June 20, 2024
Anna Sorokin seen being led out of a court room in hand cuffs.

Anna Sorokin: rise, fall and ascension of fake German heiress

The notorious case of Anna Sorokin has been brought back into the limelight thanks to “Inventing Anna,” a nine-part Netflix series developed by Shonda Rhimes.

Anna Sorokin, 31, created an alternate identity as a wealthy German heiress under the alias Anna Delvey. For several years in the 2010s, Anna Sorokin lived a life of luxury, persuading Manhattan’s elites to fund her travel and dining by any means necessary. 

Anna Sorokin was arrested in 2017 after defrauding banks and failing to pay massive hotel bills in Manhattan. She was found guilty on eight charges in 2019 and sentenced to 4-12 years in prison. 

Todd Spodek, Anna Sorokin’s former defense attorney, stated that Anna did nothing illegal and instead took advantage of a broken system that was readily swayed by glamor and riches.

“Anna had every intention of doing things the right way,” Todd Spodek said during the trial of Anna Sorkin. “Everyone creates the version of themselves that they want the world to see… Everyone lies when it’s convenient to them…and Anna did the same thing. She couldn’t be 100 percent honest because no one would listen to her.” Anna Sorokin’s lawyer said during the 2019 trial.

Anna Sorokin was freed in February 2021 after doing time in five different prisons.

Upon release, she was promptly detained by immigration authorities, and again six weeks later for overstaying her visa. She has spent the past year in ICE custody, doing all that she can to resist deportation to Germany. 

Netflix reportedly paid Anna Sorokin $320,000 for the rights to her life story, a seemingly generous sum to bestow upon a convicted criminal. Almost immediately, the New York state attorney general’s office enacted New York Executive Law Section 632a to freeze the sum of money given to Anna Sorokin.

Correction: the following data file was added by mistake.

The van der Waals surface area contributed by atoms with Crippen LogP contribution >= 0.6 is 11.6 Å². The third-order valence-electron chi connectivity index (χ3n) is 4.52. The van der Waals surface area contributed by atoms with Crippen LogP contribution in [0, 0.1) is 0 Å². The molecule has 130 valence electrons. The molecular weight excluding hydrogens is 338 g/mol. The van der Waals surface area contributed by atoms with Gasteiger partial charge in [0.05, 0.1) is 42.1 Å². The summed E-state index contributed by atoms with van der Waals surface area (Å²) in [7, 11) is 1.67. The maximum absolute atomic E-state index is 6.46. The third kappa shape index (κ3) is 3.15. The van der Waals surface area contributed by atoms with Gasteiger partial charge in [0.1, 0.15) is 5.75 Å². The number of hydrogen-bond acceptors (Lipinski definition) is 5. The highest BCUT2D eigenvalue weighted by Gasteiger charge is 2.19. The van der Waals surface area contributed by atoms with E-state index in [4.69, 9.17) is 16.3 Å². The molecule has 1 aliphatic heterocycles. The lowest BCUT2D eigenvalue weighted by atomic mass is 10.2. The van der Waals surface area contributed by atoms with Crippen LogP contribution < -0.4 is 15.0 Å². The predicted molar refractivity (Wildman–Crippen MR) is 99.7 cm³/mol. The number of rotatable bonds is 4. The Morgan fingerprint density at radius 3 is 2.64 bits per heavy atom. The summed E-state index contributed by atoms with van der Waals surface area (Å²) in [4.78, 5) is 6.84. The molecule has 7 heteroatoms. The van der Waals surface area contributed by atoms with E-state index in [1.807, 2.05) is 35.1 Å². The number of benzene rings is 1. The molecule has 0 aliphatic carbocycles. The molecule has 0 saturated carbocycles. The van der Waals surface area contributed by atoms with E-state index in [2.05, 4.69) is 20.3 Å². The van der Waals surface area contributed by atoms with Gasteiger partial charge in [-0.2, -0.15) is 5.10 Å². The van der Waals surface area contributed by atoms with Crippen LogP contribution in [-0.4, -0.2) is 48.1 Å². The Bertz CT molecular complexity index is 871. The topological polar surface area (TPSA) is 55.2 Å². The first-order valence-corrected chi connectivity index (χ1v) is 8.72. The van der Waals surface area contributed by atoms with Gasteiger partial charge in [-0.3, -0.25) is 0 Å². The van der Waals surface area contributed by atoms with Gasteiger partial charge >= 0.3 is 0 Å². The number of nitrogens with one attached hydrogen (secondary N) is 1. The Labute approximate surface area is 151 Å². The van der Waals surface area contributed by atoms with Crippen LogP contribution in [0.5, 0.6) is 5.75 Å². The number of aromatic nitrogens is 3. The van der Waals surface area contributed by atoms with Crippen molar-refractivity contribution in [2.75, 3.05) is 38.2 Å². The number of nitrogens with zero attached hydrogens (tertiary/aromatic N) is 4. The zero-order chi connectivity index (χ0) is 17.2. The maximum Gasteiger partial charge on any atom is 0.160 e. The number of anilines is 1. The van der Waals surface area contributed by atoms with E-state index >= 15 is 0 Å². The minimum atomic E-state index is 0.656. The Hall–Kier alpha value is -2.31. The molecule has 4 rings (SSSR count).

The law, known as the “Son of Sam” law, forbids convicted criminals from profiting off of their misdeeds through lucrative book and film deals. State legislators put the law in effect in 1977 subsequent to David Berkowits, a serial murderer, getting offered money for a tell-all about his atrocious acts of murder. 

However, Anna Sorokin was permitted to use $199,000 of the Netflix money to pay back banks, including $70,000 to Citibank, and another $24,000 was put toward state fines.

In an interview with The New York Times, Anna Sorokin was quoted as saying, “There is definitely a lot more to my story that I’d like to share. With that in mind, I’m working on multiple projects. I’m working on a documentary project with Bunim Murray Productions in Los Angeles. I’m also working on a book about my time in jail and working on a podcast, as well.”

Sorokin nurtured the life she thought she deserved by convincing others of her false identity. She used well-intentioned people to help her ascend the ladder of fame and fortune. 

“I’m not trying to encourage people to commit crimes. I’m just trying to shed light on how I made the best out of my situation, without trying to glorify it. This is what I’m creating out of that story.” Anna Sorokin said. 

Subsequent to an emotional trial and four years in prison, Anna Sorokin finally received the accolades she originally sought, just not in the fashion she initially desired.


  • Kevin Capron

    Kevin is a graduating senior majoring in Emerging Media and Journalism. He enjoys learning, traveling and making new friends.

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